Where did you find this info? Now I wish I went with the Crucial SSD, but I got a great deal on a Toshiba one
     
  16. ZircoBen macrumors member

    ZircoBen

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    Utah, USA
    #17
    It's all over the internet. Just search "MCP79 SSD" and you'll see a whole bunch of people who have struggled with it.

    What will happen is that if you use an SSD that isn't fully supported by the chipset, it will 'negotiate' the speed down to 1.5 Gbps. The MacBook is technically 3.0 Gbps, and even at that most modern SSDs are being bottlenecked by the 3.0 speed.

    What is the exact model of SSD you got?

    If you check in System Report (is that it? On my PC right now) and go to SATA, tell me what the "Negotiated Link Speed" is.
     
  17. Primejimbo, Nov 1, 2015
    Last edited: Nov 1, 2015

    Primejimbo macrumors 68040

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    #18
    Toshiba Q Series Pro

    I just looked under the system information
    Then under SATA/SATA express
    Link speed is 3 GB and negotiating link speed is also 3GB
     
  18. ZircoBen macrumors member

    ZircoBen

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    #19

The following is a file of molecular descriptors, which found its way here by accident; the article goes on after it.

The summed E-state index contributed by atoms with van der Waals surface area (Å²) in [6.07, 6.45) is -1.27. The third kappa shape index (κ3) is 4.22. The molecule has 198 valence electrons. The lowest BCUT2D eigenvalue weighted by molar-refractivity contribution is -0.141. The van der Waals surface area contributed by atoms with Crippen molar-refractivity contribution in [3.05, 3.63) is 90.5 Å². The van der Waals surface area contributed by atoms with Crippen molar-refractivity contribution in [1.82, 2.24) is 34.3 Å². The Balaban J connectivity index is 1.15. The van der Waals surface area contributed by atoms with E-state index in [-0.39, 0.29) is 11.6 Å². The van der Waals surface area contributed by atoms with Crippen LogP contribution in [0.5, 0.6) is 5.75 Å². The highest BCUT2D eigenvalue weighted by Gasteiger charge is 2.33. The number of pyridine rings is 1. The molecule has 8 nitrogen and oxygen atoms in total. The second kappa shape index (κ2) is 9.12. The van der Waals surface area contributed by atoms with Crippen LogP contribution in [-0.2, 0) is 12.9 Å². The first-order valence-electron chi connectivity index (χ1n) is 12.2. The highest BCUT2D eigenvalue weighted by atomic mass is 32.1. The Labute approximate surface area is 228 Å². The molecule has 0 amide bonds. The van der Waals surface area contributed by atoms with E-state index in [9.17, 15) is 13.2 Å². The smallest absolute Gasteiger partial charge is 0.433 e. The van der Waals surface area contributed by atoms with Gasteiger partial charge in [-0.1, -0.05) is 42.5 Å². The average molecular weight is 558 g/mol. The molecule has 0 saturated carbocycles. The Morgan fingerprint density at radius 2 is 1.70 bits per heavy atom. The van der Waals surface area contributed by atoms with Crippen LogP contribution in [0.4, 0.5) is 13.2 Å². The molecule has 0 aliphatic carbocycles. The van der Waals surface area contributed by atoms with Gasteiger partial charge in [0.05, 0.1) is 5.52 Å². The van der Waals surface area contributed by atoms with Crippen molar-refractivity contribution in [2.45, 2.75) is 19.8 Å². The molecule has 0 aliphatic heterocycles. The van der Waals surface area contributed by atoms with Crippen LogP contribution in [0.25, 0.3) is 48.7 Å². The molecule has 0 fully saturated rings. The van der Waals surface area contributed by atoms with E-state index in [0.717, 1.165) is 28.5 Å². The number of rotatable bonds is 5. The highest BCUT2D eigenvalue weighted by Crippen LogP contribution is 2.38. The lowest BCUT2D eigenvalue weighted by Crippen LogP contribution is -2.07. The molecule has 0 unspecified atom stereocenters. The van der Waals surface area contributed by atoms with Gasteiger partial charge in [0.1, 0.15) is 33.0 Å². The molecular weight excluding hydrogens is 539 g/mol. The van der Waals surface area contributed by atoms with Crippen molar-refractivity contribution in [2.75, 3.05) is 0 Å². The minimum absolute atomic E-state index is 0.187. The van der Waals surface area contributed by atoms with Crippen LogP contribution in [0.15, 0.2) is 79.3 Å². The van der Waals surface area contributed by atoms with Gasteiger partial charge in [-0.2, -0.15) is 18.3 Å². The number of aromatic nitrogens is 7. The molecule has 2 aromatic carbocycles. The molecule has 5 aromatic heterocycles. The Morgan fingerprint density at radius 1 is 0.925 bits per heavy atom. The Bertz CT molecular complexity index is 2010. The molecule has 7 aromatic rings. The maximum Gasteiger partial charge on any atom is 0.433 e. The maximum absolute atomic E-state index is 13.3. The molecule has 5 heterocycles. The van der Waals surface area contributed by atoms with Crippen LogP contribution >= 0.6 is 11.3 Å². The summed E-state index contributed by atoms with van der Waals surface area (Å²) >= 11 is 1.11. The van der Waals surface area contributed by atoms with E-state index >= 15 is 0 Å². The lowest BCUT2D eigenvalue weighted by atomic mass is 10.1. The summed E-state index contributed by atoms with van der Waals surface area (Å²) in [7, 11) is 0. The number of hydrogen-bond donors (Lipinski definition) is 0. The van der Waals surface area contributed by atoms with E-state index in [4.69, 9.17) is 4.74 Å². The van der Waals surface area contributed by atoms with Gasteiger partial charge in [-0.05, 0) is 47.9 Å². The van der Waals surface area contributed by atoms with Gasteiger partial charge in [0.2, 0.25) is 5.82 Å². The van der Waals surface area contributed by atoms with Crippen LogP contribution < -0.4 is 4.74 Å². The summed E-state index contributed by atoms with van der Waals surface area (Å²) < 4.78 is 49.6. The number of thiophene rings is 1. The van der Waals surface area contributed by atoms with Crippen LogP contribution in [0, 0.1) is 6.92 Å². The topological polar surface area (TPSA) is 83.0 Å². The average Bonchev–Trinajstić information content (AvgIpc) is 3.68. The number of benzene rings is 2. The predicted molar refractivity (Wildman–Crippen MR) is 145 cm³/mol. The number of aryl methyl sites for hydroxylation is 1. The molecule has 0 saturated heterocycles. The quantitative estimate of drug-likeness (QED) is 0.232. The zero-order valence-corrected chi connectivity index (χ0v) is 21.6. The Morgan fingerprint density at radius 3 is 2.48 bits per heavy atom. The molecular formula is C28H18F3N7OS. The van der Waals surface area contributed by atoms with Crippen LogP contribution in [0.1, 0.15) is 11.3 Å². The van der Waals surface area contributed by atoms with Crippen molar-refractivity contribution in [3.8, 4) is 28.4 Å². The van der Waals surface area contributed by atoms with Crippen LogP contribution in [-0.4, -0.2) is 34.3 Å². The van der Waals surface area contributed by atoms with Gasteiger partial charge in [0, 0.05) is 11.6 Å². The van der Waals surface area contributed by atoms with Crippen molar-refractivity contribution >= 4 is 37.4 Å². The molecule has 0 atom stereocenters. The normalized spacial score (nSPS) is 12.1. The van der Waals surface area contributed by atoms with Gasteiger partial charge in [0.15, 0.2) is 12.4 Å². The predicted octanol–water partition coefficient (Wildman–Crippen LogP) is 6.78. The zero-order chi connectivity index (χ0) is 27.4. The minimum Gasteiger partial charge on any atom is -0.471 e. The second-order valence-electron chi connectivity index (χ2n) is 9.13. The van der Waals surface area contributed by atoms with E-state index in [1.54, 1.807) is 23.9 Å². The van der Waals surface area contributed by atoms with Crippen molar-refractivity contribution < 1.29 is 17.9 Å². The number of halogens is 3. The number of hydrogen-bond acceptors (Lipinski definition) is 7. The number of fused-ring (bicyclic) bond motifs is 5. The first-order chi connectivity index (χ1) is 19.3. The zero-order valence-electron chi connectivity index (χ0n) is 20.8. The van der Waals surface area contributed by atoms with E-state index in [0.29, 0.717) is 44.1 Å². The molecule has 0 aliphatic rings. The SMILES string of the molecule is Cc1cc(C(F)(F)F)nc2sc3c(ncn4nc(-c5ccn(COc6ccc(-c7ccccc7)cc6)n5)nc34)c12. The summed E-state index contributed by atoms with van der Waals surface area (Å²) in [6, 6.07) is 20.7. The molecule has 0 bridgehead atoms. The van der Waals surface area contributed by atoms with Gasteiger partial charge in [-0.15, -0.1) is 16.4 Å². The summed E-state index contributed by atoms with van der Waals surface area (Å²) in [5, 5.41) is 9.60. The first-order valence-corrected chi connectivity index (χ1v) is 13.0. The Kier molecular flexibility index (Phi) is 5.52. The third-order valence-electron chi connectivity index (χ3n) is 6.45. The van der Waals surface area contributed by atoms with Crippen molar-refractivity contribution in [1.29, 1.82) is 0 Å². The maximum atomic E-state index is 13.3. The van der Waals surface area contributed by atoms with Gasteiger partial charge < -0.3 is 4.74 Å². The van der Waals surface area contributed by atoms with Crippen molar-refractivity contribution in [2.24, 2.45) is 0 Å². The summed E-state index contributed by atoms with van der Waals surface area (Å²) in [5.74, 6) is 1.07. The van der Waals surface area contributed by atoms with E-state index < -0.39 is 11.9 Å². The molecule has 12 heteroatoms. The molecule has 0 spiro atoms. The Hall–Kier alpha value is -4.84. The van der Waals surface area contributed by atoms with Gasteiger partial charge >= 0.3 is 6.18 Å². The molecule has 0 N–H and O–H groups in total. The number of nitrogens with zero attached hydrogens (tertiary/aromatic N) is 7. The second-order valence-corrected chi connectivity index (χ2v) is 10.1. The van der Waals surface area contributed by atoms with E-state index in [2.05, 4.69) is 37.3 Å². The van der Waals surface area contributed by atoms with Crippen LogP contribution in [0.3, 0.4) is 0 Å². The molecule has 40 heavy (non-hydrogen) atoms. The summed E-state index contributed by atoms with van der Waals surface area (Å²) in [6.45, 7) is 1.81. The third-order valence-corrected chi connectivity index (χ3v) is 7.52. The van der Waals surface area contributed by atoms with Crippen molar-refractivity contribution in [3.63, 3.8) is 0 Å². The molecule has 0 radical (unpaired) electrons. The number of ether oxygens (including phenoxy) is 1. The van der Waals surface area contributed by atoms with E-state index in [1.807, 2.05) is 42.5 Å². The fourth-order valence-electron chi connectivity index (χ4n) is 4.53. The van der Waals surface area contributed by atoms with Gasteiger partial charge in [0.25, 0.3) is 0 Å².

You chose a good one then :) I didn't even know Toshiba made SSDs.
     
  19. Jack Neill macrumors member

    Jack Neill

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    Sep 13, 2015
    Location:
    San Antonio Texas
    #20
    PNY's get the 3.0Gs as well. All the others I tried always neg it down to 1.5
     
  20. Primejimbo macrumors 68040

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    #21
    I read that I don't have issues and thanks! I would have returned it and did this all over if I had too, but glad I didn't have too.
     
  21. pastrychef, Nov 2, 2015
    Last edited: Nov 3, 2015

    pastrychef macrumors 601

    pastrychef

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    #22
    I had a Toshiba Q Series that negotiated 1.5Gb link speed in my old MCP79 2008 aluminum MacBook. I eventually switched to a Crucial and it worked at 3Gb link speed.
     
  22. Primejimbo macrumors 68040

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    #23
    I read there was a firmware update that fixed this. I think there is a Q series and Q pro too, I have the pro.
     
  23. pastrychef macrumors 601

    pastrychef

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    Sep 15, 2006
    Location:
    New York City, NY
    #24
    I had a regular Q series. I searched high and low for a firmware update. Emailing and calling them proved totally useless. Their website provided absolutely no support. I'm glad I got rid of that drive.
     
  24. Primejimbo macrumors 68040

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    #25
    I was reading about Trimforce, do I need to enable this?